At the Noisecast, we’re all about safe computing. We want you to be aware of what can compromise your system, and what to do about it. So it’s fairly logical that we’d like to warn you about the possible concerns with the Amazon Kindle Fire’s fancy-pants new web browser: Silk. The browser claims to load faster, and it does this by retrieving web content from Amazon’s Elastic Compute Cloud (EC2) which will shrink pictures and streamline the data for loading on a tablet.
This means that none of your connections will be directly to the desired web page, but rather through Amazon’s servers. And as long as you’re browsing, that connection between your Fire and EC2 will stay open, in order to deliver your webernets as fast as computerly possible. In fact, your secure connections are handled by EC2, as they will serve as a proxy (with certificate) to handle your SSL connections.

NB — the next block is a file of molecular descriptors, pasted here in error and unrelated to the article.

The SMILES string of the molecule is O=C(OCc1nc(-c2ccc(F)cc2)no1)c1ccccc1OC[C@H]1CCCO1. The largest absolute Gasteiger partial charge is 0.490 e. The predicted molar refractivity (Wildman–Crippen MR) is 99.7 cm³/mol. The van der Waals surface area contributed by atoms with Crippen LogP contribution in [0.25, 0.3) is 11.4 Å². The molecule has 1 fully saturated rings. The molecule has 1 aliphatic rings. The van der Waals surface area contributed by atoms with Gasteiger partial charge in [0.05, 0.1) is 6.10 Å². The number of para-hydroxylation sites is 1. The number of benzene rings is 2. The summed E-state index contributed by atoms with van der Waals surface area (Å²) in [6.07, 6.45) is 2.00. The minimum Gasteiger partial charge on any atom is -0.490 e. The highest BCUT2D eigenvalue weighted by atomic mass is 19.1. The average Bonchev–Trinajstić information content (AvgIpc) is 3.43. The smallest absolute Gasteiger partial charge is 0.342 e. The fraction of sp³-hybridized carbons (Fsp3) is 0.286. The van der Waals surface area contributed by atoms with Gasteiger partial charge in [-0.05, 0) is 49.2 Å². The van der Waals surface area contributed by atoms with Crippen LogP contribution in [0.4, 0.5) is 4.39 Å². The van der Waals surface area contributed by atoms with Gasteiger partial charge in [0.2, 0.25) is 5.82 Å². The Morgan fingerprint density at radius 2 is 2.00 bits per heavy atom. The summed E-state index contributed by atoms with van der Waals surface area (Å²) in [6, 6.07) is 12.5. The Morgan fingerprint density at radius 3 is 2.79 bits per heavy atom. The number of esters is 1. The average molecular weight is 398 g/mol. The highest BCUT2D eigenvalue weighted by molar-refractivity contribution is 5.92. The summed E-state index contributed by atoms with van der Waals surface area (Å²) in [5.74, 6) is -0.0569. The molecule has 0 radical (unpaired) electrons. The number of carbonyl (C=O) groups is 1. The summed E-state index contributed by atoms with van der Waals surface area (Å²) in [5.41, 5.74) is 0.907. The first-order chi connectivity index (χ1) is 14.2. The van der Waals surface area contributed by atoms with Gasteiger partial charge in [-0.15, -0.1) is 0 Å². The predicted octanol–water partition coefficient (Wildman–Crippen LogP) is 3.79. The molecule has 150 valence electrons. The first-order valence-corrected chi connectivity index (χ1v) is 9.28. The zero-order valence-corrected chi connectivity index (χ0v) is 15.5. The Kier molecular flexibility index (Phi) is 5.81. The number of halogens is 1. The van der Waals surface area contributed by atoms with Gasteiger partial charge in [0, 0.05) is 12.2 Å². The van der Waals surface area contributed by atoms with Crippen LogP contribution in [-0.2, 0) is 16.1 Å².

What does this mean to you? First, that since this is all based in the US, your data is at the whim of US court orders. Second, if someone manages to get a foot in the door of EC2 security suites, they will have access to a lot of data, including your “secured” connections.
But don’t freak out and cancel your order! Amazon is offering an “off-cloud” option, wherein you opt out of the web site optimization that EC2 provides. This may slow down your browsing, but you also gain security, in that your Fire will connect directly to the desired web page, and secure connections will be between the two of you, instead of the awkward three-some that EC2 is offering.